To verify the RNAseq data, cDNA from ileum samples in which coronavirus RNA had been detected via RT-qPCR were analysed using the following primers, IL22RA1, IRF1, RERG and SRC (for sequence of primers see Table S9). Primers were designed by aligning primers described for quantitating human cytokines (PrimerBank) with annotated transcripts of M. lucifugus genes: c-jun (Accession number: XM_006096110.1), cyclin D1 (XM_006098046.1), IL10 (XM_006094865.1) and TNF alpha (XM_006104644.1). The interferon beta primers were designed using the annotated transcript for the E. fuscus gene (XM_008145044.1), which also amplify transcripts from M. lucifugus. Primer efficiencies were determined from cycle threshold (Ct) values of purified PCR products serially diluted and re-amplified. Primers amplified targets with an efficiency of about 100% and in all cases the identities of the PCR products were confirmed by their specific dissociation temperature, specific sizes on agarose gels and by sequencing.

We observed primer-dimers in some reactions in addition to the PCR product. The dimers dissociated at 77 °C, while the specific coronavirus polymerase product dissociated at 83 °C. To avoid false positives due to primer-dimers, the thermocycler was programmed to read at 80 °C (in the cycle after the primer-dimer had dissociated, and before dissociation of the target product). The thermal profile used was 95 °C for 5 min followed by 40 cycles of 95 °C for 10 sec, 60 °C for 30 sec (readings taken at 80 °C), and a final cycle of dissociation of product 95 °C for 1 min, 55 °C for 30 sec and 95 °C for 30 sec (readings taken at every degree between 55 °C and 95 °C). Only results from reactions that yielded unambiguous results were used for analysis.

RNA-seq Analysis

To explore the mechanisms driving high virus load in bats with WNS, we performed RNA-seq analysis which could potentially screen all targets in the bat intestinal cells. We targeted the ileum transcriptome because this is the tissue in which Myl-CoV is present in detectable concentrations32. Extraction of RNA from ileum tissue, which includes the ileum and potential gut contents have been described in previous sections. Bats were screened for Myl-CoV using RT-qPCR, and bats were assigned post hoc to treatment groups representing four infection histories (Fig. 1(A)): 1) Uninfected (bats were not infected with virus or fungus; n = 5), 2) Virus-infected (bats were naïve to the fungus but had a persistent Myl-CoV infection; n = 4), 3) Fungus-infected (bats were experimentally infected with P. destructans and no virus was detected; n = 3), or 4) Co-infected (bats with persistent Myl-CoV infections that were also experimentally infected with P. destructans; n = 4). All samples had adequate RNA quality for sequencing (i.e. RIN value >7).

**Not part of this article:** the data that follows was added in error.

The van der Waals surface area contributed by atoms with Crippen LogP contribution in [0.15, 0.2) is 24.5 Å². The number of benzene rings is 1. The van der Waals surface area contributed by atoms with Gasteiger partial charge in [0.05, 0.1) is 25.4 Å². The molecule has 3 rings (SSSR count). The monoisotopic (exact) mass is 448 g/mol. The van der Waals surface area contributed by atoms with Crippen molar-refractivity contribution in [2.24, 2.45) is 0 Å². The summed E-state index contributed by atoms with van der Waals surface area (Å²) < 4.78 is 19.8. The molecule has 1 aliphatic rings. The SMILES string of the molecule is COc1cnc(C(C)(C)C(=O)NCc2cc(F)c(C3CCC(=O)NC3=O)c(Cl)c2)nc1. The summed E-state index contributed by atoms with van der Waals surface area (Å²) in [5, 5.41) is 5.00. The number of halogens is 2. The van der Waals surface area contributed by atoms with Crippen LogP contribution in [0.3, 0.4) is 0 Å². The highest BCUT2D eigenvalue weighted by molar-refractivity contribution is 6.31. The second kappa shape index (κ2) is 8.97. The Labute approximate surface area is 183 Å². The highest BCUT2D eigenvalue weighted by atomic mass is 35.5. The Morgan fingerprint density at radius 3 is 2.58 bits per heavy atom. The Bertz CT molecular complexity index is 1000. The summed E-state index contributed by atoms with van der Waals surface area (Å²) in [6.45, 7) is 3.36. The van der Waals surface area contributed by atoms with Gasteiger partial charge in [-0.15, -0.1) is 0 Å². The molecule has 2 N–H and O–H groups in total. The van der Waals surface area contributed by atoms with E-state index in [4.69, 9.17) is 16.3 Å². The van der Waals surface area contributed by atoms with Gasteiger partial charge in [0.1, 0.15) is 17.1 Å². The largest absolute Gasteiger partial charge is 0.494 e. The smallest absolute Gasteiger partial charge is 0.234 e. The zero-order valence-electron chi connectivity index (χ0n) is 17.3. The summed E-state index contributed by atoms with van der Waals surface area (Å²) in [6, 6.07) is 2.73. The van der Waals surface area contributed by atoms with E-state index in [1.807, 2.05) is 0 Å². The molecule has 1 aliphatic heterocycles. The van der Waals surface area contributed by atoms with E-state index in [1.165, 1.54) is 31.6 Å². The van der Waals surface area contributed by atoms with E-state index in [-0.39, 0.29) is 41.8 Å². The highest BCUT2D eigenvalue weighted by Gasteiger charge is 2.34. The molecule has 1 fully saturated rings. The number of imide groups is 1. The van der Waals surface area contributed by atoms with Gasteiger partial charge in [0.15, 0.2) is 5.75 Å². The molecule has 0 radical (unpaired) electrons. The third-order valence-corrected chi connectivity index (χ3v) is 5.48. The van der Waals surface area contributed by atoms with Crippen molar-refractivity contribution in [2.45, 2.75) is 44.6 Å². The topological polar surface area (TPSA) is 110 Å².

RNA isolation

Tissues were homogenized in 2 ml sealed vials with a 5 mm steel bead, 0.1 g of 0.1 mm zirconium silica beads, 350 µL of RLT buffer (with β-mercaptoethanol) (RNeasy Plus Kit, Qiagen) using a Retsch MM400 tissue homogenizer at 30 Hz twice for 2 minutes each. Total RNA from tissues was extracted using the procedure provided with the RNeasy Plus Kit.